Pin description sources are ranked by Pinterest. The hierarchy looks like this, from most to least preferred:
- Image title attribute
- Alt text
- Article title
- Article content
The most common place to put a Pinterest description is in the alt text field. We have a blog post that discusses using the alt text for Pinterest text and why it's not a great place for your Pinterest descriptions to live.
The article title and article content don't provide optimized Pinterest descriptions either.
But what about that title tag? Is that a good place to put a Pinterest description?
TL;DR: It might work for some bloggers, but in general it's not a great idea.
Let's dig in.
What is the image title attribute?
The image title attribute is another place to put descriptive information about your image. The image title attribute pops up as a tooltip when an image is hovered. For example:
How is the image title attribute different from the alt attribute?
The image title attribute differs from the alt attribute in that it is not read by screen readers for the visually impaired. It is also not shown on the page if the image fails to load – in that case, the alt text is shown.
Is the title attribute used for SEO?
There is little evidence of the title tag being used as a ranking factor for SEO.
So can I put my Pinterest description there?
We don't recommend using the title tag for Pinterest descriptions. Here's why:
Shortcuts make the road longer in the end
Blogging takes a lot of work. Every minute we can save here or there can be used to cook up another recipe, write another blog post, take more awesome photos, etc. That said, shortcuts make the road longer in the end.
Let's take the alt text for example. The alt text works for Pinterest. Bloggers around the world, us included, thought, “Hey! Let's use this field for Pinterest text. It's right there and easy to use, and it works when we pin our images. It's also great to include alt text for SEO. Let's do it!”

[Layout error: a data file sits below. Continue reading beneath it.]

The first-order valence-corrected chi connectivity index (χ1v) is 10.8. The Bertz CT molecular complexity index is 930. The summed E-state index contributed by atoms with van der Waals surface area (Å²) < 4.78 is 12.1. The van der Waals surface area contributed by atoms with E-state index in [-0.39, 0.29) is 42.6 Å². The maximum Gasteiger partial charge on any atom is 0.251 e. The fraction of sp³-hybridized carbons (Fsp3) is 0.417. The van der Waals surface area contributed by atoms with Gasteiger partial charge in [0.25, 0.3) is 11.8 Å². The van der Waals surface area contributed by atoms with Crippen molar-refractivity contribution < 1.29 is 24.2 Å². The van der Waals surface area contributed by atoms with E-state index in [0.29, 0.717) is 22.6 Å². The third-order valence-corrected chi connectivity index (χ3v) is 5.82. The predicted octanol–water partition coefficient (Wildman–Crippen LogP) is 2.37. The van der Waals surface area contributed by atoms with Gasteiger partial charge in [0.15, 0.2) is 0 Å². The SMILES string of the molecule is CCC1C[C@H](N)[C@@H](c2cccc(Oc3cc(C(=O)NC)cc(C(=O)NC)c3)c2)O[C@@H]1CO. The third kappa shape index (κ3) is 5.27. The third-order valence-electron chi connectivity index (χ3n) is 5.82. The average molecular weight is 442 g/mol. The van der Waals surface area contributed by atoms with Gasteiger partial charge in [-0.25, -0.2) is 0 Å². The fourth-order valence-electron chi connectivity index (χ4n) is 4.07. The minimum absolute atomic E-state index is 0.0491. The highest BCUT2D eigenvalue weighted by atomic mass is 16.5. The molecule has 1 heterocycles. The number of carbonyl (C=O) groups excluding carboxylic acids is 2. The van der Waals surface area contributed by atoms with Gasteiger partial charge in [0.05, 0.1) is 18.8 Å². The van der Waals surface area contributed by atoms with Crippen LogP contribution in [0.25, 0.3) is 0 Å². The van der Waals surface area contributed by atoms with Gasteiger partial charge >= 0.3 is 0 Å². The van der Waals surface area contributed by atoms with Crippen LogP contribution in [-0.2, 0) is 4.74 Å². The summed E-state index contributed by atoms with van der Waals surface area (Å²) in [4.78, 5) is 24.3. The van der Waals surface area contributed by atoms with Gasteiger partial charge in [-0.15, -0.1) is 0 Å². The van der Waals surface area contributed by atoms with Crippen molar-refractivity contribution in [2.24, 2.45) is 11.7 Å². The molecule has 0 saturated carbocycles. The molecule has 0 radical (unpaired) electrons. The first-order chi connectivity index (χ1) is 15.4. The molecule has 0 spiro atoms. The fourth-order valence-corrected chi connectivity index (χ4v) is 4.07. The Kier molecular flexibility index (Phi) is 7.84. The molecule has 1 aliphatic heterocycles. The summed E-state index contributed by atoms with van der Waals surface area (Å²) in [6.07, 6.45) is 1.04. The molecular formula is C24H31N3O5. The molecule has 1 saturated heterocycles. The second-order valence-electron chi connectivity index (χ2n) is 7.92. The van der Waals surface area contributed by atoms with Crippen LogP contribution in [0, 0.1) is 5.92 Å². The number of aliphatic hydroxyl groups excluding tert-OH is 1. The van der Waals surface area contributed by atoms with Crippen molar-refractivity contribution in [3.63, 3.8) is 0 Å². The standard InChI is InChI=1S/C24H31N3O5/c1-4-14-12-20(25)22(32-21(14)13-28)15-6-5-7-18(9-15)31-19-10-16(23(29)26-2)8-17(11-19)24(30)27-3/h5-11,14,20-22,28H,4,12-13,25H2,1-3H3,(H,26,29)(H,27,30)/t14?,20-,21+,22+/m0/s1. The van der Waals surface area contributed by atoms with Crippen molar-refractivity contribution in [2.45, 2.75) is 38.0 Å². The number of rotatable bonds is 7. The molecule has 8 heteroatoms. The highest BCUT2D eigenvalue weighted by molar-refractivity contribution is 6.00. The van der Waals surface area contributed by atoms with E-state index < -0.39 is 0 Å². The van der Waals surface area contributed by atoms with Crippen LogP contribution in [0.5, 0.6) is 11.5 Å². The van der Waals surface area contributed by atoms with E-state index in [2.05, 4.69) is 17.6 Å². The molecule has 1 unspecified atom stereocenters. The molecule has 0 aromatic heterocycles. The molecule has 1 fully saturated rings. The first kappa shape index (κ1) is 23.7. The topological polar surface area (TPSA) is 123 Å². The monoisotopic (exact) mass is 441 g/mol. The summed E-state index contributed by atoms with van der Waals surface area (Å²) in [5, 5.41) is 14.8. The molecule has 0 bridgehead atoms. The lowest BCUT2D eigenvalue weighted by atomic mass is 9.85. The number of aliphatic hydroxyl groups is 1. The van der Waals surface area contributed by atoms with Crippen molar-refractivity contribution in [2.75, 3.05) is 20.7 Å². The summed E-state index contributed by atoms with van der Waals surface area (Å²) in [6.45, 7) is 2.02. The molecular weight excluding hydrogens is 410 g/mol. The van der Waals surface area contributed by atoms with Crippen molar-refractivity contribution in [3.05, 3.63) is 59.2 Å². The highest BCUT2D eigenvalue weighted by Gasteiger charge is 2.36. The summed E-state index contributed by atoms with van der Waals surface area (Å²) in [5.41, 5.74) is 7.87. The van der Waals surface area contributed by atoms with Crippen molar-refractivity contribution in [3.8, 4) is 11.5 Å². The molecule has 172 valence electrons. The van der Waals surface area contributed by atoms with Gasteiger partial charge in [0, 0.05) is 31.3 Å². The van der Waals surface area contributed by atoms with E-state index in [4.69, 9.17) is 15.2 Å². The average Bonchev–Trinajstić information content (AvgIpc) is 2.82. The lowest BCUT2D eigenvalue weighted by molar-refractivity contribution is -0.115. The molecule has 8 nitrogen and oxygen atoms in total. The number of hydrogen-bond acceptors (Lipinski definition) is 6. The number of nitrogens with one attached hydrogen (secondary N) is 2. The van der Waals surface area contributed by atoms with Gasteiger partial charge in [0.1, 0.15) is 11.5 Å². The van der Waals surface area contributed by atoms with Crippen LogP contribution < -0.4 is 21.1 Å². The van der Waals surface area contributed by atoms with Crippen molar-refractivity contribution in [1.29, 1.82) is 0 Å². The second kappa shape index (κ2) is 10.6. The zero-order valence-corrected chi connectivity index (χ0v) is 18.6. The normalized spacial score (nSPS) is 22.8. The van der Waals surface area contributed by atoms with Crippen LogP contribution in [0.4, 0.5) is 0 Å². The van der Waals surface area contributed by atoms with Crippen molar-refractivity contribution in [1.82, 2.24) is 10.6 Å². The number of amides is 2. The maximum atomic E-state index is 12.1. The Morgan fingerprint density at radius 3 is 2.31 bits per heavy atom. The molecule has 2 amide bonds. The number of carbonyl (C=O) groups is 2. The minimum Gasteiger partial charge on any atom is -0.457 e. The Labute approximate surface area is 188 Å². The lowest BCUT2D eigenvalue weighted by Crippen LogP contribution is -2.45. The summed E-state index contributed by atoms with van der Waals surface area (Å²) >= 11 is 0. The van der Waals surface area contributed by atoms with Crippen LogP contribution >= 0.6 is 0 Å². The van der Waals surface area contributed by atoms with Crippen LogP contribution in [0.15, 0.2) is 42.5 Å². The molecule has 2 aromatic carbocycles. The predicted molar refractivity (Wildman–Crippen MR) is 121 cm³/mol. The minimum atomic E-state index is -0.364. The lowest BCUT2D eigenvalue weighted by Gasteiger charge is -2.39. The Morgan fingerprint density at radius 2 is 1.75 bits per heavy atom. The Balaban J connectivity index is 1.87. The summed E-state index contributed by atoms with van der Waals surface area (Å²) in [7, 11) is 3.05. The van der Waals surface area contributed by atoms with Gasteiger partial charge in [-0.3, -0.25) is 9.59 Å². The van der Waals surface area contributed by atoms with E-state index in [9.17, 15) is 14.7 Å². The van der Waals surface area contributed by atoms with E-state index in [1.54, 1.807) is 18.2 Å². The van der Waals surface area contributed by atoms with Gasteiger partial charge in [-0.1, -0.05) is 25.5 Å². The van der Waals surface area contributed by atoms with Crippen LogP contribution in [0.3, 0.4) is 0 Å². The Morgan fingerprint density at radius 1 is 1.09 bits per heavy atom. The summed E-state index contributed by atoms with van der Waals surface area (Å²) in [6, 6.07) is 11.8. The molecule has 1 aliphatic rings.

But then the day came when Casey, the Food Blogger Pro SEO expert, came to us and said, “Hey guys. You're doing this wrong. Pinterest text doesn't belong in the alt text. This needs to change.”
We were really bummed when this happened. For Pinch of Yum, this meant hours and hours of going back to edit the alt attribute for all images on the site. We built Tasty Pins so that we could easily add Pinterest text in the proper place – the image's
By using the alt text shortcut, we made a lot more work for ourselves in the long run. We wasted a lot of time and manpower going back to add the
data-pin-description and optimize the alt text for SEO on those images when we should have done it right in the first place.
The same goes for the title attribute
It's tempting to use the image title attribute for the Pinterest description. It's already there. It wouldn't require the development or purchase of a new plugin. It seems like the easy thing to do.
When it came to Pinch of Yum, we wanted to learn from our mistakes and not make the same mistake again. We wanted to use a field for our Pinterest text that was created for Pinterest and would only ever be used by Pinterest. That's the
data-pin-description, and that's what Tasty Pins adds to your site.
Google has said that they don't currently focus on the image title attribute as a ranking factor, but that doesn't mean that won't change in the future. As with everything related to SEO, things are always changing, and who knows when Google or other search engines will start taking the image title attribute more seriously.
Using a field with a specific purpose, like the Pinterest Text field in Tasty Pins, makes your blog future-proof.
As a side note, having a bunch of Pinterest-optimized text and hashtags show up whenever someone hovers over an image isn't the most visually attractive thing. It's not really a huge issue, but is something to consider if you decide to use the image title attribute for your Pinterest descriptions.
Using the image title attribute is a quick shortcut that may fill the role of providing Pinterest text temporarily; however, relying on a field with one purpose to fulfill another unrelated purpose is a risky behavior that will likely lead to more work in the end. Using a field that is meant for the job at hand (in this case, the
data-pin-description ) is the best way to future-proof your blog and streamline your process for the long run.